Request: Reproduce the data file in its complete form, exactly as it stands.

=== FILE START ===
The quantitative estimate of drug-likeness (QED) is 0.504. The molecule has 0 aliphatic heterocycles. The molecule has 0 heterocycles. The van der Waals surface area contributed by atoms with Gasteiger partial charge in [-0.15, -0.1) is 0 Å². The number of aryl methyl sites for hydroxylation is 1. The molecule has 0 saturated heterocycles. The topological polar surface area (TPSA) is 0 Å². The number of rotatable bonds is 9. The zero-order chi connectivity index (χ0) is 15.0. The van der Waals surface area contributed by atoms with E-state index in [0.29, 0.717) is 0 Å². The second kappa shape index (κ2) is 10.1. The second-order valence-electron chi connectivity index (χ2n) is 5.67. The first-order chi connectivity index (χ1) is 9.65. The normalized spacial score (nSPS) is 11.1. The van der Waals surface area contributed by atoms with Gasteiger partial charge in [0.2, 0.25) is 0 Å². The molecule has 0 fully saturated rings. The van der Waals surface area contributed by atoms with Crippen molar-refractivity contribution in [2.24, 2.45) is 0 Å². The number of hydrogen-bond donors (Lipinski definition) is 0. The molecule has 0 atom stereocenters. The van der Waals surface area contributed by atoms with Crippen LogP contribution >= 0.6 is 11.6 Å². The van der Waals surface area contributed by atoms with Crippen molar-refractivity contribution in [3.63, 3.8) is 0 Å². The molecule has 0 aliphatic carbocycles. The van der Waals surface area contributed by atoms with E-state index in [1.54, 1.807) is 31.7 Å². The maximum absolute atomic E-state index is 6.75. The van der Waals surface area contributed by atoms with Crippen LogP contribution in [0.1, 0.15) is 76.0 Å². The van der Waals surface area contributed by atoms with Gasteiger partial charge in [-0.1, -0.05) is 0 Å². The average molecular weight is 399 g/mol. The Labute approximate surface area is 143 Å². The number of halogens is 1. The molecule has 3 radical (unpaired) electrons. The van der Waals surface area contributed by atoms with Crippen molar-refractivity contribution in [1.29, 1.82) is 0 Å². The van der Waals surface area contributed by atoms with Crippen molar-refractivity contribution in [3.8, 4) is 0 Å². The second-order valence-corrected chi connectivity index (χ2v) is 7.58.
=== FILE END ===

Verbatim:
The quantitative estimate of drug-likeness (QED) is 0.504. The molecule has 0 aliphatic heterocycles. The molecule has 0 heterocycles. The van der Waals surface area contributed by atoms with Gasteiger partial charge in [-0.15, -0.1) is 0 Å². The number of aryl methyl sites for hydroxylation is 1. The molecule has 0 saturated heterocycles. The topological polar surface area (TPSA) is 0 Å². The number of rotatable bonds is 9. The zero-order chi connectivity index (χ0) is 15.0. The van der Waals surface area contributed by atoms with E-state index in [0.29, 0.717) is 0 Å². The second kappa shape index (κ2) is 10.1. The second-order valence-electron chi connectivity index (χ2n) is 5.67. The first-order chi connectivity index (χ1) is 9.65. The normalized spacial score (nSPS) is 11.1. The van der Waals surface area contributed by atoms with Gasteiger partial charge in [0.2, 0.25) is 0 Å². The molecule has 0 fully saturated rings. The van der Waals surface area contributed by atoms with Crippen molar-refractivity contribution in [2.24, 2.45) is 0 Å². The number of hydrogen-bond donors (Lipinski definition) is 0. The molecule has 0 atom stereocenters. The van der Waals surface area contributed by atoms with Crippen LogP contribution >= 0.6 is 11.6 Å². The van der Waals surface area contributed by atoms with Crippen molar-refractivity contribution in [3.63, 3.8) is 0 Å². The molecule has 0 aliphatic carbocycles. The van der Waals surface area contributed by atoms with E-state index in [1.54, 1.807) is 31.7 Å². The maximum absolute atomic E-state index is 6.75. The van der Waals surface area contributed by atoms with Crippen LogP contribution in [0.1, 0.15) is 76.0 Å². The van der Waals surface area contributed by atoms with Gasteiger partial charge in [-0.1, -0.05) is 0 Å². The average molecular weight is 399 g/mol. The Labute approximate surface area is 143 Å². The number of halogens is 1. The molecule has 3 radical (unpaired) electrons. The van der Waals surface area contributed by atoms with Crippen molar-refractivity contribution in [1.29, 1.82) is 0 Å². The van der Waals surface area contributed by atoms with Crippen molar-refractivity contribution in [3.8, 4) is 0 Å². The second-order valence-corrected chi connectivity index (χ2v) is 7.58.